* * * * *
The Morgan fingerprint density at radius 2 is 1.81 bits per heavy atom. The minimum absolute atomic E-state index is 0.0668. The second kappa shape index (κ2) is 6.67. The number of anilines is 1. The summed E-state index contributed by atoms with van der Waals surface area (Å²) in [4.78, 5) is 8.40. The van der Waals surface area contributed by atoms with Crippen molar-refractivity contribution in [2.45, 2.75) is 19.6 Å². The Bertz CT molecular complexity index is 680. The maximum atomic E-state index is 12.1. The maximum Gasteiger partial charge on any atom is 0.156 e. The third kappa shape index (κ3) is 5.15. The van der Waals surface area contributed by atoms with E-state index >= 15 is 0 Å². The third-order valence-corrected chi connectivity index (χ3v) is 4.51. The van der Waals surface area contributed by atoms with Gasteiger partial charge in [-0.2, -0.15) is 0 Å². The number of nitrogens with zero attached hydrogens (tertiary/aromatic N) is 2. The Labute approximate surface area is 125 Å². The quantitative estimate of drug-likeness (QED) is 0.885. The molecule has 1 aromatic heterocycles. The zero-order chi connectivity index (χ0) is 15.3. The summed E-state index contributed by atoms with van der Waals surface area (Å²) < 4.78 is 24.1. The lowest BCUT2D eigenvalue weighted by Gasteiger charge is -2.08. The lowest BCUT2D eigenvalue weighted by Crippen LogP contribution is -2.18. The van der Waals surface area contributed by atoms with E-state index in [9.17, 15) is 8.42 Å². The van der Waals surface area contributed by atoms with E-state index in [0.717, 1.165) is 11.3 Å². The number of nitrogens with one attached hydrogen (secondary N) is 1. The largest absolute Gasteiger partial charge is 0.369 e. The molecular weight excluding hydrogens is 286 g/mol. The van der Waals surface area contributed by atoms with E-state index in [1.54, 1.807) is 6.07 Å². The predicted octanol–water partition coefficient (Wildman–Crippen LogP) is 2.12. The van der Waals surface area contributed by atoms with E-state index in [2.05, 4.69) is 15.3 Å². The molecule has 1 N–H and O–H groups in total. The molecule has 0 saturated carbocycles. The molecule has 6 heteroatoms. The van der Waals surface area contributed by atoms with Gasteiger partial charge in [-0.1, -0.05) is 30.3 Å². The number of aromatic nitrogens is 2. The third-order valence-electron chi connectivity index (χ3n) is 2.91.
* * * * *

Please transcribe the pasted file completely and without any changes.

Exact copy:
The Morgan fingerprint density at radius 2 is 1.81 bits per heavy atom. The minimum absolute atomic E-state index is 0.0668. The second kappa shape index (κ2) is 6.67. The number of anilines is 1. The summed E-state index contributed by atoms with van der Waals surface area (Å²) in [4.78, 5) is 8.40. The van der Waals surface area contributed by atoms with Crippen molar-refractivity contribution in [2.45, 2.75) is 19.6 Å². The Bertz CT molecular complexity index is 680. The maximum atomic E-state index is 12.1. The maximum Gasteiger partial charge on any atom is 0.156 e. The third kappa shape index (κ3) is 5.15. The van der Waals surface area contributed by atoms with E-state index >= 15 is 0 Å². The third-order valence-corrected chi connectivity index (χ3v) is 4.51. The van der Waals surface area contributed by atoms with Gasteiger partial charge in [-0.2, -0.15) is 0 Å². The number of nitrogens with zero attached hydrogens (tertiary/aromatic N) is 2. The Labute approximate surface area is 125 Å². The quantitative estimate of drug-likeness (QED) is 0.885. The molecule has 1 aromatic heterocycles. The zero-order chi connectivity index (χ0) is 15.3. The summed E-state index contributed by atoms with van der Waals surface area (Å²) < 4.78 is 24.1. The lowest BCUT2D eigenvalue weighted by Gasteiger charge is -2.08. The lowest BCUT2D eigenvalue weighted by Crippen LogP contribution is -2.18. The van der Waals surface area contributed by atoms with E-state index in [9.17, 15) is 8.42 Å². The van der Waals surface area contributed by atoms with E-state index in [0.717, 1.165) is 11.3 Å². The number of nitrogens with one attached hydrogen (secondary N) is 1. The largest absolute Gasteiger partial charge is 0.369 e. The molecular weight excluding hydrogens is 286 g/mol. The van der Waals surface area contributed by atoms with E-state index in [1.54, 1.807) is 6.07 Å². The predicted octanol–water partition coefficient (Wildman–Crippen LogP) is 2.12. The van der Waals surface area contributed by atoms with E-state index in [2.05, 4.69) is 15.3 Å². The molecule has 1 N–H and O–H groups in total. The molecule has 0 saturated carbocycles. The molecule has 6 heteroatoms. The van der Waals surface area contributed by atoms with Gasteiger partial charge in [-0.1, -0.05) is 30.3 Å². The number of aromatic nitrogens is 2. The third-order valence-electron chi connectivity index (χ3n) is 2.91.